Photo by Julia Volk on Pexels.com

(end)

Originally tweeted by Joseph Lam (@Jo_Lam_) on 22nd June 2022 as a Twitter Thread. Minor edits and expanded on points without character limits.

Twitter Spiel: Reflection on Gender, Race and Power in Academia

Gender, Race and power in Academia: Complexity of Intersectionality.

Figure 1. Tweet Captured from Prof X’s Twitter feed on 28/4/2022, 10:18 am, UK Time

The tweet above is tweeted by an Asian American women professor in sociology, Prof X, who serves as the director for the Centre for Research on Social Inequality. My understanding of the original post (OP)’s intention is to invite discussion and reflection on the inequity and (micro) aggression directed towards women of racialized communities in academia; in this case, from a student.

However, Twitter reacted slightly different from what the OP expected. At first glance, a lot of people saw this as an act of oppression and public shaming of the student. I thought we Twitter user must have learned by now that 280 characters is just too little to paint the full picture, and to be kind before jumping to conclusions. Prof X very soon found herself at the receiving end of all sorts of criticisms and degrading comments on her character and professionalism. This is an unfortunate case study to look at how intersectionality plays out in real life, how the role of race is dismissed for minority groups in power, and the lack of solidarity within racialised communities.

Photo by Armin Rimoldi on Pexels.com

I am summarising a few common comments (filtering out straight up insulting ones) under the original tweet:

Response 1: “It is a right question to ask!”

This response highlights that it is important to find out about potential supervisors’ skills, styles and whether it matches with them before a student decide to work with them. I think this is indubitably true. However, this comment missed the OP’s point. The problem is two folds. It was never about whether the student should ask the question, but the subjective experience of an Asian American women’s qualifications and capabilities being constantly questioned in academia. It is not about whether the question is appropriate, or even how that question was asked, it is about the cumulative experience of being treated as lesser because of their gender and race. In Ljeoma Oluo’s book, So You Want To Talk About Race (2018), she illustrated clearly the case of how racism cannot be reduced to isolated events. What is experienced and reported in this tweet is merely the tip of the ice-burg, the straw that broke the camel’s back. Many comments along this line went on to discuss “Whether or not” this question should be asked, such as:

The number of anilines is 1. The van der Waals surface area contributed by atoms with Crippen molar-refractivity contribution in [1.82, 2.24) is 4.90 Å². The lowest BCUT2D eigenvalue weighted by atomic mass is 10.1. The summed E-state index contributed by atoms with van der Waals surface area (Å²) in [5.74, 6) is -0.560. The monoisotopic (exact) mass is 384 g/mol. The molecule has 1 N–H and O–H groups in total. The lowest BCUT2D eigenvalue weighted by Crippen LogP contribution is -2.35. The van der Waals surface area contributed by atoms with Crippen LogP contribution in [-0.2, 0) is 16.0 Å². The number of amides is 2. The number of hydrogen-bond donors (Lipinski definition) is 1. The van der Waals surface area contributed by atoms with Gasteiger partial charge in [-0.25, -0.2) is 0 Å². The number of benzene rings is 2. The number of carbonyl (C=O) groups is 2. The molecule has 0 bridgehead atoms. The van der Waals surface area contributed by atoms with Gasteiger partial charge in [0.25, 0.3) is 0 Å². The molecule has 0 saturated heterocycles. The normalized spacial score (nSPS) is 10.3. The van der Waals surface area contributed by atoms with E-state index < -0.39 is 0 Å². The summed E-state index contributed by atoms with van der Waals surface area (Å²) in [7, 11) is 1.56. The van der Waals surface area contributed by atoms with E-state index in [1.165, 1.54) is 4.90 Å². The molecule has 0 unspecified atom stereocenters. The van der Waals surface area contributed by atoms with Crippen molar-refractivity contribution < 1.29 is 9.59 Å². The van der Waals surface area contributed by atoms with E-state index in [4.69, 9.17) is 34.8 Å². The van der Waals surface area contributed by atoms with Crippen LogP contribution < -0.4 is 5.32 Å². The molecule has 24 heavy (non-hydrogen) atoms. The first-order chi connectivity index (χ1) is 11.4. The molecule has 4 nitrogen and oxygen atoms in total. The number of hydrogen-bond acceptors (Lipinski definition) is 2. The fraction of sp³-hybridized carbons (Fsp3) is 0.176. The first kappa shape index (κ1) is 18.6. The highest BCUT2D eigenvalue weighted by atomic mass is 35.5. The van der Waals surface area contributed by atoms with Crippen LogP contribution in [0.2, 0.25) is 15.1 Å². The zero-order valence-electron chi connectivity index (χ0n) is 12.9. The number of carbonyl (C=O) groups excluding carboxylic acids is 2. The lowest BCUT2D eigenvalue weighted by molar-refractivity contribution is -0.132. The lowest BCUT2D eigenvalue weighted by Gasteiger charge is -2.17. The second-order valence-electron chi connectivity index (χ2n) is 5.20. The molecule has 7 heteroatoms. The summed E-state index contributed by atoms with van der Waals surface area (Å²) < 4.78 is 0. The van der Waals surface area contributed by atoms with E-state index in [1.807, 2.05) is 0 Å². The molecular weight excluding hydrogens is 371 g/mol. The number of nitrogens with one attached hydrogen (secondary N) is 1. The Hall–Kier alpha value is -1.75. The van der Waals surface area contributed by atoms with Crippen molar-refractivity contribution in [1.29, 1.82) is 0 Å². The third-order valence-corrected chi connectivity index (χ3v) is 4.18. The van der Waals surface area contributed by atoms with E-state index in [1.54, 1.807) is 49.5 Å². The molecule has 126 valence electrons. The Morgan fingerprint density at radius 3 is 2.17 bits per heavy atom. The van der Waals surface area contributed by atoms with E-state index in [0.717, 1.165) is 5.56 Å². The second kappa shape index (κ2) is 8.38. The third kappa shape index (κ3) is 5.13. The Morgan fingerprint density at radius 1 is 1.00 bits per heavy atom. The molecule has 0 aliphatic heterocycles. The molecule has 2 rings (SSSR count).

“It’s that the student asked a professor if she was qualified (like an interviewer) instead of asking if they were a good fit (like an advisee). The tone and phrasing can feel insulting because it questions competence instead of appealing to the specificity of one’s expertise.”

But the OP is not really talking about the wordings. It is about TO WHOM this question is asked, and what this reflects. In case this was not clear, a fellow Asian American colleague of Prof X shared in the comments, but it did not turn the tides of toxic criticisms towards the OP.

Figure 2. Tweet reply under OP. Captured 28/04/2022, 10:21am, UK time.

Instead of recognizing the racial and gender inequity that lingered for far too long, instead of believing that the OP is, indeed, about race, instead of reading carefully what the OP is trying to get to, Prof X was torn into pieces. This blue bird is definitely a carnivore, beware.

Response 2: “Why would you shame your student in an open platform?”

This points to a different problem. Where is the proper place talk about racism?  When is the proper time to talk about racism? Should this be discussed on a public domain where people can share their learnings, or should this be a private conversation between the affiliated parties? We may never have a good-enough answer for everyone for the questions above. However, the problem I see here is the need for people to police on how these issues should or can be discussed. This act of policing itself is part of the attitude that perpetuates structural and casual racism. This suppresses minorities groups to share their lived experiences on a day-to-day basis. Yes, the OP did not spell out word by word that the student is sexist/racist; yes, the OP tried to find excuses for such questions to be asked given it’s unpleasant manner; I see these are the result of similar policing on when can people from racialised or minority groups talk about their lived experience, such that we pitifully comply with conscious choice of self-censoring and humour to cover up our pain. This is not a problem of platform; this is a problem of power.